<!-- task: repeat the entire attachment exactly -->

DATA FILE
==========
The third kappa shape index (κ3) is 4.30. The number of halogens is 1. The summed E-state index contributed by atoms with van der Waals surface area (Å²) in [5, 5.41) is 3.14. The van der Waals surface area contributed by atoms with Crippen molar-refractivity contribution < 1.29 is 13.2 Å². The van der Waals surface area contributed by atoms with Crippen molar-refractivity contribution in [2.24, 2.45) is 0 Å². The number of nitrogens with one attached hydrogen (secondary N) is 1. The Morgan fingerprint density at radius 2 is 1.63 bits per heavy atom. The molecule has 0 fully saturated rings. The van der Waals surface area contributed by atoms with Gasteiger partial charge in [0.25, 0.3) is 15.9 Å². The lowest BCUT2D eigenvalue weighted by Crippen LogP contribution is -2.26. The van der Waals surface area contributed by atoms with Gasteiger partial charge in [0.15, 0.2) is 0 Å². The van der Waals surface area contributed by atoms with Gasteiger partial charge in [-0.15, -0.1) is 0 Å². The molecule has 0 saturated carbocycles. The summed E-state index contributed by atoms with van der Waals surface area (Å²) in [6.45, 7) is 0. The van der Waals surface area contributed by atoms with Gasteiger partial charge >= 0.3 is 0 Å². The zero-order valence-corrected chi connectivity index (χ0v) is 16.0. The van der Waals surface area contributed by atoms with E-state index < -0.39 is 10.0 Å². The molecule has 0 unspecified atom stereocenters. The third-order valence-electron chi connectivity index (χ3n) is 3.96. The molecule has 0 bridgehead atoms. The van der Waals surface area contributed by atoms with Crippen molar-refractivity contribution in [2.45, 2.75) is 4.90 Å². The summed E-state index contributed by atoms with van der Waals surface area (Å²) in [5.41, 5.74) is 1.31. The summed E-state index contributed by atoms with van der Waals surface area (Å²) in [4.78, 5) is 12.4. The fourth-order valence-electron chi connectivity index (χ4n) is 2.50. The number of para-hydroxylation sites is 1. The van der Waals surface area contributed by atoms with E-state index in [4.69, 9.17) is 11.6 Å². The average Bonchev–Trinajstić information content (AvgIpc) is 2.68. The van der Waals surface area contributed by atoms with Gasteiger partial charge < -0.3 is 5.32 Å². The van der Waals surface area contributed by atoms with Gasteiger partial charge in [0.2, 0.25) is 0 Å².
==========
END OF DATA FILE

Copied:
The third kappa shape index (κ3) is 4.30. The number of halogens is 1. The summed E-state index contributed by atoms with van der Waals surface area (Å²) in [5, 5.41) is 3.14. The van der Waals surface area contributed by atoms with Crippen molar-refractivity contribution < 1.29 is 13.2 Å². The van der Waals surface area contributed by atoms with Crippen molar-refractivity contribution in [2.24, 2.45) is 0 Å². The number of nitrogens with one attached hydrogen (secondary N) is 1. The Morgan fingerprint density at radius 2 is 1.63 bits per heavy atom. The molecule has 0 fully saturated rings. The van der Waals surface area contributed by atoms with Gasteiger partial charge in [0.25, 0.3) is 15.9 Å². The lowest BCUT2D eigenvalue weighted by Crippen LogP contribution is -2.26. The van der Waals surface area contributed by atoms with Gasteiger partial charge in [0.15, 0.2) is 0 Å². The van der Waals surface area contributed by atoms with Gasteiger partial charge in [-0.15, -0.1) is 0 Å². The molecule has 0 saturated carbocycles. The summed E-state index contributed by atoms with van der Waals surface area (Å²) in [6.45, 7) is 0. The van der Waals surface area contributed by atoms with Gasteiger partial charge >= 0.3 is 0 Å². The zero-order valence-corrected chi connectivity index (χ0v) is 16.0. The van der Waals surface area contributed by atoms with E-state index < -0.39 is 10.0 Å². The molecule has 0 unspecified atom stereocenters. The third-order valence-electron chi connectivity index (χ3n) is 3.96. The molecule has 0 bridgehead atoms. The van der Waals surface area contributed by atoms with Crippen molar-refractivity contribution in [2.45, 2.75) is 4.90 Å². The summed E-state index contributed by atoms with van der Waals surface area (Å²) in [5.41, 5.74) is 1.31. The summed E-state index contributed by atoms with van der Waals surface area (Å²) in [4.78, 5) is 12.4. The fourth-order valence-electron chi connectivity index (χ4n) is 2.50. The number of para-hydroxylation sites is 1. The van der Waals surface area contributed by atoms with E-state index in [4.69, 9.17) is 11.6 Å². The average Bonchev–Trinajstić information content (AvgIpc) is 2.68. The van der Waals surface area contributed by atoms with Gasteiger partial charge < -0.3 is 5.32 Å². The van der Waals surface area contributed by atoms with Gasteiger partial charge in [0.2, 0.25) is 0 Å².